D.C. City Council launched the city’s first Council Office of Racial Equity (CORE) intending to eliminate racial disparities and create accountability for racial equity in the legislative process on Martin Luther King Jr. Day.
The office was established as part of the Reach Act, which also included sections on mandatory racial equity training for D.C. governmental employees and the creation of a Commission on Racial Equity, Social Justice, and Economic Inclusion to hold the Council accountable in the future.
Washington D.C. faces several issues with racial disparities. The gap between white and Black homeownership in the District is the largest since 1900, BIPOC individuals are more likely to be denied a mortgage, and the Black unemployment rate is nearly six times larger than the white unemployment rate. Stemming from the segregationist policies of the 20th century that resulted in widespread redlining, the repercussions of a segregated District still impact families today.
The COVID-19 crisis similarly reflects the disproportionate levels of care based on racial divisions; despite representing 46 percent of the District’s population, the Black community accounted for nearly 750 of the 1,000 deaths from the virus.
Public pressure in the wake of racial justice protests of last summer pushed the Council to act. The District’s history of racial injustice, from its involvement in the slave trade to violent white supremacist reactions to Black Lives Matter protests, has drawn national attention and forced legislators to consider solutions.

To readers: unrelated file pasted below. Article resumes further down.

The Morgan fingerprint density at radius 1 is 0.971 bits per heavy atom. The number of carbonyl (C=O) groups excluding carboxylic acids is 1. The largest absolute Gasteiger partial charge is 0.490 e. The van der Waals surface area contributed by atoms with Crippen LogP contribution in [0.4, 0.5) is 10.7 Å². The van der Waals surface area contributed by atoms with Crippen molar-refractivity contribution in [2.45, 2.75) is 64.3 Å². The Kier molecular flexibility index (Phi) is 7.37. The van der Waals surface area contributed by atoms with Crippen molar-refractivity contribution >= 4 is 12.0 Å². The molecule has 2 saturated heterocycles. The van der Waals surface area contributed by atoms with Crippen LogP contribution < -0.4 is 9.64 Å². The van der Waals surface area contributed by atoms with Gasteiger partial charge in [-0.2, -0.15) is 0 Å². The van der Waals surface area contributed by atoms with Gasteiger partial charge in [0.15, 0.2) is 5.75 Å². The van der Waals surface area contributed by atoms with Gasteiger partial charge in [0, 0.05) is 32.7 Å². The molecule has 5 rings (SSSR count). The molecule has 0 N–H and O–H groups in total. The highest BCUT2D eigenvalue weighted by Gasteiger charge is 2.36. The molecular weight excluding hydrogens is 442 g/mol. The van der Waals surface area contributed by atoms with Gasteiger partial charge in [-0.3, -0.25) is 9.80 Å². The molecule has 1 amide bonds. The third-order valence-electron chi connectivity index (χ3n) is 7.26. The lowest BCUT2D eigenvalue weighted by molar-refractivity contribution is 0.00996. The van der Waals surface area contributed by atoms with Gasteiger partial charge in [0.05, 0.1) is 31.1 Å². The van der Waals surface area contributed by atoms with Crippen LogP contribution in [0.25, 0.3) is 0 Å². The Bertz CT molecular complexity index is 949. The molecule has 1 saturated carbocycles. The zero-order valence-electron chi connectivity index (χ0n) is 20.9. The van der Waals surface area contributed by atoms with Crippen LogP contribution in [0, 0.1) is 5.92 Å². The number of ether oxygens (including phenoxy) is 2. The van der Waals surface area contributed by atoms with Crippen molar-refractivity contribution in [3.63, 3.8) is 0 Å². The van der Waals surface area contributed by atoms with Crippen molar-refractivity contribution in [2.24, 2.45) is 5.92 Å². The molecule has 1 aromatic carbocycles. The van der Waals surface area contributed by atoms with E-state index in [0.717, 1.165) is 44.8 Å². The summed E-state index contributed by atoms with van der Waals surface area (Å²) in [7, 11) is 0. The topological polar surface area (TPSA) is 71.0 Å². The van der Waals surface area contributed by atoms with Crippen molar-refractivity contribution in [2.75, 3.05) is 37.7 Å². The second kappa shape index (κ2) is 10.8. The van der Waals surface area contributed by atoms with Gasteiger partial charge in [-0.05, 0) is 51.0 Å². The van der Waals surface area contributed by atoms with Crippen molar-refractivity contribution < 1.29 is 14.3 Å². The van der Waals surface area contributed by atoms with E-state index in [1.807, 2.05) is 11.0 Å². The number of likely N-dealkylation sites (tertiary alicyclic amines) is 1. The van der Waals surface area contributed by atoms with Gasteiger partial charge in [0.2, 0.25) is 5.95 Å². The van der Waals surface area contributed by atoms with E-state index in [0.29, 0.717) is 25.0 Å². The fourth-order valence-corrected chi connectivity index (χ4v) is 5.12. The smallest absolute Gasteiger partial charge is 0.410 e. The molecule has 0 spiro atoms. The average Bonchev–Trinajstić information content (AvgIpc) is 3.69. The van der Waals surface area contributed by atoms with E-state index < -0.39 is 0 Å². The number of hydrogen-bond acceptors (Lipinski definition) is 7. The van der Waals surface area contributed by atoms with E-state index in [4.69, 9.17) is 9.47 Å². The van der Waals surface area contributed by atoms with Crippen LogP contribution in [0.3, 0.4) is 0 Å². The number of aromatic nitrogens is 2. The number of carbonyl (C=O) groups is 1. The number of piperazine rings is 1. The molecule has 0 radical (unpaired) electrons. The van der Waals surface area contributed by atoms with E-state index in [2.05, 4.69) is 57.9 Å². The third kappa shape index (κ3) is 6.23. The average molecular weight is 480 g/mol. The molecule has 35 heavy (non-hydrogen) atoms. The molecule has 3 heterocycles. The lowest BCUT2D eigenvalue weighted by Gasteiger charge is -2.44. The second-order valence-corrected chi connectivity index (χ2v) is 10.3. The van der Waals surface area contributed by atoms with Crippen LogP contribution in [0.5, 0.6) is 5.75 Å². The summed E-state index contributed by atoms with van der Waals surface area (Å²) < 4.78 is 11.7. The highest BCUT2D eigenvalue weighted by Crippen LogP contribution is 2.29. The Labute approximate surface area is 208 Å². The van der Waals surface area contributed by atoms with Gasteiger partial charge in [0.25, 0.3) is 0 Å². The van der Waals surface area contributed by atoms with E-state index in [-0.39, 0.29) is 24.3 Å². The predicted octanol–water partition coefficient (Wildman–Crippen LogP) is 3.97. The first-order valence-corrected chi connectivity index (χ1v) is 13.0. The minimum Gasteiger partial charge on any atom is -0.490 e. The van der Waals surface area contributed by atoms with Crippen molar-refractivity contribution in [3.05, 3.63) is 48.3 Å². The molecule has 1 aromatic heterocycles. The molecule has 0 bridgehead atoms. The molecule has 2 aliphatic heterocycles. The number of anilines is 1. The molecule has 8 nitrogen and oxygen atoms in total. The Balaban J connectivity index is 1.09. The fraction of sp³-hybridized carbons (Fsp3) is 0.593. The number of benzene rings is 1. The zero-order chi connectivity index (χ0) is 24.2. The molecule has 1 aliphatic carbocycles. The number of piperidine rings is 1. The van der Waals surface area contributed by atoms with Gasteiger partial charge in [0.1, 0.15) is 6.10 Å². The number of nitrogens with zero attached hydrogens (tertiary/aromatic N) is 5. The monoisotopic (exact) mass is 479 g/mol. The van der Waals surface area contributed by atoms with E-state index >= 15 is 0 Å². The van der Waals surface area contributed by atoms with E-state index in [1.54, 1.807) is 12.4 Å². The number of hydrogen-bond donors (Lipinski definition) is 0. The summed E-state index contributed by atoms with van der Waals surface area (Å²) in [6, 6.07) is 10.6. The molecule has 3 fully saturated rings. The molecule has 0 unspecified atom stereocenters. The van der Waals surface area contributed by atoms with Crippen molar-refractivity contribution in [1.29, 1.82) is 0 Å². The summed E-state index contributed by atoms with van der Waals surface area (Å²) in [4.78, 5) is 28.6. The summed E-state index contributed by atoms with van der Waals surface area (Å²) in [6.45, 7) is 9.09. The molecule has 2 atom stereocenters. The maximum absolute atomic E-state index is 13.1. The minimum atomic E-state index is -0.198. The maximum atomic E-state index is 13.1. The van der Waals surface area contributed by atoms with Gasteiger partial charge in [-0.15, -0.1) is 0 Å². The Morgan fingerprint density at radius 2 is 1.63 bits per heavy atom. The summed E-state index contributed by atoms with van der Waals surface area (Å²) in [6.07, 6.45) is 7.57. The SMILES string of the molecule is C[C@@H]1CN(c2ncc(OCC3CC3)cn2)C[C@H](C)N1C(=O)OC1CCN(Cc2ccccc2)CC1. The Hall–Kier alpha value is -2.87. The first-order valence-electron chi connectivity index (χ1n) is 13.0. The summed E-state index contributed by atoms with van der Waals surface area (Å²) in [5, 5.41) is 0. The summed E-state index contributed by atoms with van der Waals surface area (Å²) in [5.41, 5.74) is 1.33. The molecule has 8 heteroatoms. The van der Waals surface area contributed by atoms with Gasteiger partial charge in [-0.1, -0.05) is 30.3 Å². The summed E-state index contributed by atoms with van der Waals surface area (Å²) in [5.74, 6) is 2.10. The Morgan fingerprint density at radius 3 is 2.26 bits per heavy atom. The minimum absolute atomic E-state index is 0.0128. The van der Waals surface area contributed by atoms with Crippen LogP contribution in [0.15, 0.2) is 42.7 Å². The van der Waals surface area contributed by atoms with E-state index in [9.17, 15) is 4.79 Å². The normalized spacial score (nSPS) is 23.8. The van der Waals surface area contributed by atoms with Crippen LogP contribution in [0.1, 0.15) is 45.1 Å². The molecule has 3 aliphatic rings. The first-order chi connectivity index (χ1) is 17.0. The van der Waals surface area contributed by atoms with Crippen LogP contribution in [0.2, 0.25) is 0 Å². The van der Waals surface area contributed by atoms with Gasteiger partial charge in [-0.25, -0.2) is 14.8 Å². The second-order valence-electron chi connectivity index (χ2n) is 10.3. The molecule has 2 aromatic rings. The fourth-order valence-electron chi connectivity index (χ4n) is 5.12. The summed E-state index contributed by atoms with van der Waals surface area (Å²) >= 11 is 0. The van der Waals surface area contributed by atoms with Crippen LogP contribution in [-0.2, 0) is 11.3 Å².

Although the announcement for the office came on Jan. 18, Mayor Bowser did not announce the search for the Chief Equity Officer—who would oversee the office’s duties and collaborate with different government agencies, residents, and external stakeholders to promote racial equity—until Feb. 1, the first day of Black History Month. The officer would also have input in the D.C. budget process and work to analyze the budget cycles through a lens of racial equity.
CORE will utilize Racial Equity Impact Assessments—examinations of D.C. City Council measures to determine whether the legislation will advance racial equity or exacerbate racial inequity. The assessments are required for nearly every proposal, excluding items like street or highway closures, interstate compacts, transfers of jurisdiction, and the local budget act.
The goal of racial equity is distinct from racial equality. According to the Center for Assessment and Policy Development, racial equity is the condition that would be achieved if racial identity did not play a contributing role in determining one’s socioeconomic standing, while racial equality solely focuses on equally distributing resources regardless of race. As a result, only racial equity addresses the systemic racism inherent in government, according to the W.K. Kellogg Foundation’s Racial Equity Resource Guide.
Washington D.C. joins Fairfax County, Montgomery County, and Arlington County in creating positions to observe and examine racial inequality in drafting local legislation. The Chief Equity Officer will play an instrumental role in weighing the impact of new proposals on communities of color going forward.
“As we continue our recovery into 2021, we have a unique opportunity to double down on our efforts to put racial equity at the forefront and revitalize systems to ensure a more inclusive and prosperous future for all Washingtonians,” Bowser said.